View Full Version : Marines want a piece of your mind

08-20-06, 08:51 AM
Marines want a piece of your mind
Sunday, August 20, 2006

Quantico Marine Corps base officials want the public's input as they prepare to house 3,000 new federal employees in five years.

A meeting is scheduled for 7 to 9:30 p.m. Tuesday at the Ramada Inn in Triangle to get comments from residents as part of the base's process to develop an Environmental Impact Statement related in part to the Base Realignment and Closure recommendations that will move several military agencies to Quantico.

The Environmental Impact Statement is required by federal law to ensure the least harm to the environment.

Last fall, President Bush approved the BRAC recommendations that call for moving the military's criminal investigative services as well as other law enforcement activities to the 65,000-acre Marine base in eastern Prince William County.

This includes moving the Naval Criminal Investigative functions from the Washington, D.C., Naval Yard as well as the Army Criminal Investigation Command from Fort Belvoir to Quantico.

Additionally, the military's Counterintelligence Field Activity and Defense Security Service, both located in metropolitan Washington, D.C., are to be moved to Quantico.

The Quantico base is already home to the FBI Academy and the FBI Laboratory, as well as a number of the department's other units, such as its Behavioral Science Unit. The Drug Enforcement Administration also has its training academy at the base.

Quantico must be ready with new workspace for the new 3,000 employees by September 2011.

Base officials propose building the office space on two parcels of land just west of Interstate 95 along both sides of Russell and Telegraph roads before the security gate, as well as farther into the western section of the base along Marine Corps Base One Road.

"We are not just looking at BRAC, but we are also looking at long-range planning," said Chuck Rushing, director of facilities for Quantico.

The base had started the process for a different environmental impact statement three years ago to determine what future activities could be held at Quantico that would not interfere with its primary mission of training new Marines.

That process is being rolled into the new one related to BRAC, Rushing said.

The statement will include the feasibility of adding 2,000, 3,000 and 4,000 new employees to the 3,000 already coming through BRAC.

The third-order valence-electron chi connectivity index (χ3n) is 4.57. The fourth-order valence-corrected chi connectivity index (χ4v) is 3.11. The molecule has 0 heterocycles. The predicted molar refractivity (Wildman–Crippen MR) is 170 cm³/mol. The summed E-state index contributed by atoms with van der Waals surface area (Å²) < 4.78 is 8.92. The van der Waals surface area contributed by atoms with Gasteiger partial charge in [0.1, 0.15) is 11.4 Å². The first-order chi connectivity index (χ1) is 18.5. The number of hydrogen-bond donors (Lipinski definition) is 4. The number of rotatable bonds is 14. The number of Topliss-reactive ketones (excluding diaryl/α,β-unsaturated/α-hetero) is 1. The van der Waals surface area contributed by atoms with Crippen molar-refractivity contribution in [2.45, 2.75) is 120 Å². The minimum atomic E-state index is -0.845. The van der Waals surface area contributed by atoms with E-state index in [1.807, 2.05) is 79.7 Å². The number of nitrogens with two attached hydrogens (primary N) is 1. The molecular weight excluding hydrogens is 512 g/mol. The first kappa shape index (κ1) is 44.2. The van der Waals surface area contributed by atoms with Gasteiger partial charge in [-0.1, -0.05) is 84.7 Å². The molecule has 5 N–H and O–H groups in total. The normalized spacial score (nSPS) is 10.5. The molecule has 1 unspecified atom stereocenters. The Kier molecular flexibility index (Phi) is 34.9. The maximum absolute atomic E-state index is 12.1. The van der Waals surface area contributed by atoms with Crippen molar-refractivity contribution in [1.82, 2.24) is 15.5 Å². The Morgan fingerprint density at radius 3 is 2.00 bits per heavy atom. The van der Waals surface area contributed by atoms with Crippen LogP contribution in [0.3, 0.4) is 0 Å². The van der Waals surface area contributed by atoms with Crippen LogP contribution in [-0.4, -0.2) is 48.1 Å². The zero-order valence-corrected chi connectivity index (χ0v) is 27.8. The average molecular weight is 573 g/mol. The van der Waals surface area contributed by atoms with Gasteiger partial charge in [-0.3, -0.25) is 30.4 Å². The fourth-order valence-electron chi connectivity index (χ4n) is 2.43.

"We don't know yet if we can accommodate more," Rushing said. "The process will determine what will happen.

"The reason we are looking at future growth is so that we can control our destiny," Rushing said. "We are not looking to bring more people here, but we are asked often if we could accommodate more."

Although the base is large, much of it needs to remain open and undeveloped for Marine training. Then there are environmental limitations such as portions of the base too steep to build on.

"What we're left with is just a couple hundred acres," Rushing said. "We need to determine what we can do with those couple hundred acres."

Local elected officials have already been talking to Rushing and others about BRAC and the future of the base during meetings of the Quantico Growth Management Committee, which includes members of Prince William and Stafford supervisors.

They have expressed concerns about what Rushing said he anticipates to hear much more about during the public meeting: traffic.

"We already know that the impact on traffic is first and foremost the key issue," Rushing said. "We will identify mitigating measures to address that."

Developing the environmental statement is just one of the first steps before any decisions are made and the public will have a second opportunity to be heard before that happens.

While Quantico has only five years to prepare, Rushing said he believes there will not be a problem meeting the deadline.

"We are not on a crash schedule," Rushing said. "There are a lot of planning things we can do before we turn that first shovel of dirt."

The Quantico Marine Corps base is already home to about 7,000 civilians and 7,000 military personnel.

The Marine Combat Development Center, Officer Candidate School, The Basic School, the Marine Corps University as well as a number of other schools are located aboard Quantico. It also houses the Presidential helicopter squadron.